Make the most of your time at the social media circus

Step right up

I used to think of social media as a dinner party — apply the same rules of etiquette and it becomes a successful party. Ask questions. Listen. Imagine you are in a real room with real people. Same old set of social skills. But I now see social media as much less contained. It’s an explosion of links, ads, gifs, trolls and comments. It’s a circus — in all of its flashy, sticky, overwhelming, indulgent, entertaining glory.

There are a few different types of circuses. The old-school, big top, traveling show, full of charlatans and honking horns, comes to you. It’s loud and fun and then it leaves. Then there are the artistic performances akin to the Cirque du Soleil — amazing, classy and oozing with talent. This type of circus builds its own home and we travel to it.

Both types hold true for social media, too. Some social interactions are big and noisy and plunk down right in the middle of your quiet life. And then there are the conversations that brimming with art, beauty and talent. You seek those out and so do others.

While what platform you are on can enhance the type of circus (interruptive vs. artistic), more often than not it is determined by the conversation. Being thoughtful about the content is key. Here are some do’s and don’ts to make your time at the social media circus count.

Do be the ringmaster.

Highlight and introduce others. There is a special grace to bringing others forward — a confidence and a passion for sharing.

Don’t be the cotton candy.

It’s a sweet and sticky headache in a bag. It’s spun. Don’t spin. Tell the truth. Instead of fluffy, empty calories, serve up content with some substance.

Do take the trapeze for a spin.

Jump, let go. One of the most remarkable things about using social media (personally and professionally) is the ability to nimbly jump to an entirely new topic or interest. Make sure that social media doesn’t become a closed loop of people just like you. Fly. Catch something new. You won’t break the web.

Don’t be the pickpocket.

Just because it’s available on social media, doesn’t mean it’s up for grabs. Don’t steal content that belongs to someone else. Credit. Share links.

Do be an acrobat.

Surprise me with what you can do. Surprise yourself. Acrobatics is a combination of strength, flexibility and artistry.

Don’t believe the mirrors.

Simple truth: circus mirrors lie. So do social media mirrors. It is a warped truth of the parts of us we want others to see. It’s branding and packaging for the digital age. Strive for the authenticity beyond the mirror.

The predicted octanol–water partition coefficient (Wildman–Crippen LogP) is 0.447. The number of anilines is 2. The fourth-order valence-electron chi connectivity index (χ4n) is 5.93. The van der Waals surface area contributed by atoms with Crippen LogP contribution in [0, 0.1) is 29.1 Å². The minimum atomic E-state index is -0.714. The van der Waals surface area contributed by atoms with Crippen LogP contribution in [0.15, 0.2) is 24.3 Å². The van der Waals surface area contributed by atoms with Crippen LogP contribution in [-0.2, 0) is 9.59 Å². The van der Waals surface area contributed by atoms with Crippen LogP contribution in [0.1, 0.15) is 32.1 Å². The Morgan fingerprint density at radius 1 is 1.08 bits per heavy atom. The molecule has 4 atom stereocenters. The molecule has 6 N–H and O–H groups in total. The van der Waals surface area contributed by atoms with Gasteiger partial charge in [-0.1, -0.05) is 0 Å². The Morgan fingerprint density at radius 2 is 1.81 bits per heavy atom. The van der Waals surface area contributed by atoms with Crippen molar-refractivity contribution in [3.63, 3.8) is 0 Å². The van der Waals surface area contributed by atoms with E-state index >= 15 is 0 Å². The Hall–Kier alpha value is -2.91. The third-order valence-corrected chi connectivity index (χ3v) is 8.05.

Do bring the kids.

Social media is, well, social. Bring others. Invite. Share. Ride together.

Don’t be the scary clown.

For real folks, social media is nothing if not a magnifying glass. If you are creepy, damn sure you will be even creepier online and it will be as obvious as a big red clown nose.

Do be the gasp from the crowd.

Make sure that somewhere along the way, something so special happens that everyone shares a moment of complete WOW.

At the end of the day, a circus is a business. So are you. Think about this as you employ social for your business. Why are people coming to your circus? Is it the right why? How do you want them to feel while they are there? Even more important, how do you want them to feel when they leave? What will they say about you and your message?

Are you fluff? A guilty pleasure? An experience? Bait? A story?

For us at Mamalode, we strive to find a balance between entertainment and a resource. Some days it is a juggle. Some days a clown car. And on really good days it is beauty. And so we ask ourselves those questions and try to stay clear on not just what we post, but how our audience will feel about it and what they will remember. Our goal is not a number — it’s something akin to a circus done right, something like magic.

Image by: dirkjanranzijn via Compfight cc

Elke Govertsen
Elke Govertsen is the founder and publisher of Mamalode Magazine, which BlogHer founder Lisa Stone called "America's BEST parenting magazine." Mamalode is the little magazine that could — it has grown from a regional print magazine into a national source for moms in print, online and national live events, such as Mother's Day Eve®. Fun fact: Elke could weld before she could drive. Her superpower is naming stuff.